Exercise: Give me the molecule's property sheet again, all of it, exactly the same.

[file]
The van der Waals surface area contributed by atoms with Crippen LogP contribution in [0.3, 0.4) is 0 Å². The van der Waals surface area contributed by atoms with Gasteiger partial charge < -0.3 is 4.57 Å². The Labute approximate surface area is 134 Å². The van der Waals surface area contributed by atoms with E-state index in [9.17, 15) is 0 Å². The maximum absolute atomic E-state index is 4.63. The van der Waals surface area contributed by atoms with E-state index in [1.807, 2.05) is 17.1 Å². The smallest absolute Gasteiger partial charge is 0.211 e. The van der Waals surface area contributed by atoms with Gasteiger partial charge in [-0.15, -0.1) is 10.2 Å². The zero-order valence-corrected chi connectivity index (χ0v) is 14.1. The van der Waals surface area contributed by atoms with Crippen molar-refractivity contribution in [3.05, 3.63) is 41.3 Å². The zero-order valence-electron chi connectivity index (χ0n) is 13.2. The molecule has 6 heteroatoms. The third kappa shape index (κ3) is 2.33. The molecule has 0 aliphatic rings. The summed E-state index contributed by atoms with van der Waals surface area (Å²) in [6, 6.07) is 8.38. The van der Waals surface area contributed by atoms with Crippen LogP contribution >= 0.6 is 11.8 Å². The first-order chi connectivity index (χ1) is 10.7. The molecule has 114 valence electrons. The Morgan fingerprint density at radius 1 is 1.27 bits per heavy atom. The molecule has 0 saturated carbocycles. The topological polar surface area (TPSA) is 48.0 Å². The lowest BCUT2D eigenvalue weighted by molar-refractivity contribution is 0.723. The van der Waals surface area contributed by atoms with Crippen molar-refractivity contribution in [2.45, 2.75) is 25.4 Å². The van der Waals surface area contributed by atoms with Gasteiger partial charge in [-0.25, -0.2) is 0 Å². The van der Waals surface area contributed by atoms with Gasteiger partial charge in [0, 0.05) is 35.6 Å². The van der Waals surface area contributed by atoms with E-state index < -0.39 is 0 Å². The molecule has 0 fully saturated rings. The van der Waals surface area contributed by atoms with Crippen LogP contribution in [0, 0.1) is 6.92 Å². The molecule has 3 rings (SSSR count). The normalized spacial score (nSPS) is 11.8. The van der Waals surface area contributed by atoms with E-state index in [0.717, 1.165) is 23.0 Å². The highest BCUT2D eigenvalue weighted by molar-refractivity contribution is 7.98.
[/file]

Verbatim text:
The van der Waals surface area contributed by atoms with Crippen LogP contribution in [0.3, 0.4) is 0 Å². The van der Waals surface area contributed by atoms with Gasteiger partial charge < -0.3 is 4.57 Å². The Labute approximate surface area is 134 Å². The van der Waals surface area contributed by atoms with E-state index in [9.17, 15) is 0 Å². The maximum absolute atomic E-state index is 4.63. The van der Waals surface area contributed by atoms with E-state index in [1.807, 2.05) is 17.1 Å². The smallest absolute Gasteiger partial charge is 0.211 e. The van der Waals surface area contributed by atoms with Gasteiger partial charge in [-0.15, -0.1) is 10.2 Å². The zero-order valence-corrected chi connectivity index (χ0v) is 14.1. The van der Waals surface area contributed by atoms with Crippen molar-refractivity contribution in [3.05, 3.63) is 41.3 Å². The zero-order valence-electron chi connectivity index (χ0n) is 13.2. The molecule has 6 heteroatoms. The third kappa shape index (κ3) is 2.33. The molecule has 0 aliphatic rings. The summed E-state index contributed by atoms with van der Waals surface area (Å²) in [6, 6.07) is 8.38. The van der Waals surface area contributed by atoms with Crippen LogP contribution >= 0.6 is 11.8 Å². The first-order chi connectivity index (χ1) is 10.7. The molecule has 114 valence electrons. The Morgan fingerprint density at radius 1 is 1.27 bits per heavy atom. The molecule has 0 saturated carbocycles. The topological polar surface area (TPSA) is 48.0 Å². The lowest BCUT2D eigenvalue weighted by molar-refractivity contribution is 0.723. The van der Waals surface area contributed by atoms with Crippen molar-refractivity contribution in [2.45, 2.75) is 25.4 Å². The van der Waals surface area contributed by atoms with Gasteiger partial charge in [-0.25, -0.2) is 0 Å². The van der Waals surface area contributed by atoms with Gasteiger partial charge in [0, 0.05) is 35.6 Å². The van der Waals surface area contributed by atoms with E-state index < -0.39 is 0 Å². The molecule has 0 fully saturated rings. The van der Waals surface area contributed by atoms with Crippen LogP contribution in [0, 0.1) is 6.92 Å². The molecule has 3 rings (SSSR count). The normalized spacial score (nSPS) is 11.8. The van der Waals surface area contributed by atoms with E-state index in [0.717, 1.165) is 23.0 Å². The highest BCUT2D eigenvalue weighted by molar-refractivity contribution is 7.98.